Economic Research Service, USDA.
Notice and request for comments.
In accordance with the Paperwork Reduction Act of 1995 (Pub. L. 104-13) and Office of Management and Budget (OMB) regulations at 5 CFR Part 1320 (60 FR 44978, August 29, 1995), this notice announces the Economic Research Service's intention to request approval for a new information collection from School Food Authorities (SFAs) and state and county welfare and food stamp agencies. The study will collect information on the National School Lunch Program (NSLP) and direct certification for free school meals from SFA directors or other key staff and administrative records data from state and county welfare and food stamp agencies.
Comments on this notice must be received by July 27, 2001 to be assured of consideration.
Address all comments concerning this notice to Joshua Winicki, Food Assistance and Rural Economy Branch, Food and Rural Economics Division, Economic Research Service, U.S. Department of Agriculture, 1800 M Street, NW., Room S-2091, Washington, DC 20036-5831, 202-694-5448. Submit electronic comments to email@example.com.End Preamble Start Supplemental Information
Title: Direct Certification and Its Impact on Errors in the National School Lunch Program.
OMB Number: Not yet assigned.
Expiration Date: N/A.
Type of Request: Approval for new data collection from School Food Authorities and state and county welfare and food stamp agencies.
Abstract: ERS needs to learn more about the influence of direct certification on three objectives of USDA's provision of benefits under the NSLP: (1) Providing free or reduced-price meals to intended recipients while not providing them to children who do not qualify; (2) keeping down the costs of gathering and processing data to administer the program, and (3) ensuring ease of access to program benefits for the intended recipients. Direct certification was designed to address the second and third of these objectives, by improving access to the program and streamlining the administrative process. However, emphasizing these objectives could compromise the first objective by directing benefits to some students who do not qualify for them. The Study of Direct Certification will contribute new information to USDA as it reexamines the appropriate balance among these goals.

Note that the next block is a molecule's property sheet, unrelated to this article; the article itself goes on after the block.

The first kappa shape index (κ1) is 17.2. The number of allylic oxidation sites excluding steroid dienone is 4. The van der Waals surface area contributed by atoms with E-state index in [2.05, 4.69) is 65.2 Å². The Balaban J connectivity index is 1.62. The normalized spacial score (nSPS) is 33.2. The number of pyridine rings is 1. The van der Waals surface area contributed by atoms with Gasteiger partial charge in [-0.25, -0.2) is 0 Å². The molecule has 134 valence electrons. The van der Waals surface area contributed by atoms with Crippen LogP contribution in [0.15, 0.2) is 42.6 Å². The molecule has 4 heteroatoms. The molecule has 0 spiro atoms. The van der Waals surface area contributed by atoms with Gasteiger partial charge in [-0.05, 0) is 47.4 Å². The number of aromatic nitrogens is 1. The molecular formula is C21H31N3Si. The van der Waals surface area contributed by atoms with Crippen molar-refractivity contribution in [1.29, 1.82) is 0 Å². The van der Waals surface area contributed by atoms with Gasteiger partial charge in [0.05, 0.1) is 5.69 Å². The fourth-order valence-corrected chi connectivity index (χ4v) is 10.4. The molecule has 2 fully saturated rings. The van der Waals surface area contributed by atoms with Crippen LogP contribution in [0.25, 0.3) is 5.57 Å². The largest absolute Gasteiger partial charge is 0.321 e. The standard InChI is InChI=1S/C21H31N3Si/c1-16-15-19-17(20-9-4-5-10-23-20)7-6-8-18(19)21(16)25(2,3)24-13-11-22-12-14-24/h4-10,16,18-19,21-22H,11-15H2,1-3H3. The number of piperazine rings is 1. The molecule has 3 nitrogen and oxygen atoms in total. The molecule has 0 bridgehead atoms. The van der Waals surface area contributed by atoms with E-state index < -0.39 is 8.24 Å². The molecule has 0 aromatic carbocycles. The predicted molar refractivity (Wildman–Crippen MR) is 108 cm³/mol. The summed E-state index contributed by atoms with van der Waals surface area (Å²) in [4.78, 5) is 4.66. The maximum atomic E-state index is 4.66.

The last study of direct certification was based on data from 1996. However, the 1996 study collected no information on the verification process, by which school districts determine the rate at which students are certified for free meals in error. Thus, the previous study could not assess the degree to which the NSLP provides meals to intended recipients while not providing them to children who do not qualify.
Furthermore, two recent trends have made the need for up-to-date information on direct certification even more pressing. First, the policy of direct certification was first introduced in the early 1990s and is believed to have expanded rapidly since that time. Thus, information on the prevalence of direct certification collected in 1996 may no longer be accurate. Second, there is evidence that the number of children certified in error has grown in recent years. Data from the Current Population Survey indicate that the number of children receiving free meals exceeds the number of children identified as income eligible to qualify for free meals, and that this ratio has been growing. In 1993, the number of children estimated to be receiving free lunches was about equal to the number estimated to be income-eligible for this benefit. By 1997, the number of certified children was 118 percent of the number of income-eligible children.
The Study of Direct Certification is being undertaken at this time for greater understanding of how direct certification works and how it affects both certification to receive free and reduced-price meals and the actual receipt of these benefits. The study will also gauge the levels of error in the program and the impacts of direct certification on these error rates. In particular, the study will have three primary objectives:
- Estimate the prevalence of direct certification and the different methods used to implement it.
- Measure the incidence of errors in certification for free and reduced-price meals.
- Estimate the impacts of direct certification on rates of certification, participation, and certification errors.
The main data source to be used to address these will be a survey of School Food Authorities operating in public school districts within the 50 states and the District of Columbia. This survey will be conducted in the winter and spring of early 2002. Supplemental administrative data will be collected from state and county welfare and food stamp agencies.
The sample frame of public school districts for the SFA survey will be the list of local education agencies (school districts) obtained from the National Center for Education Statistics (NCES) Common Core of Data (CCD): Local Education Agency Universe, 1998-1999 (or 1999-2000, if available). A sample of 1,547 public school districts will be selected to obtain approximately 1,200 SFA interviews. This sample will be nationally representative and selected with probability proportional to size, with the measure of size being the square root of the number of low-income children enrolled in the district.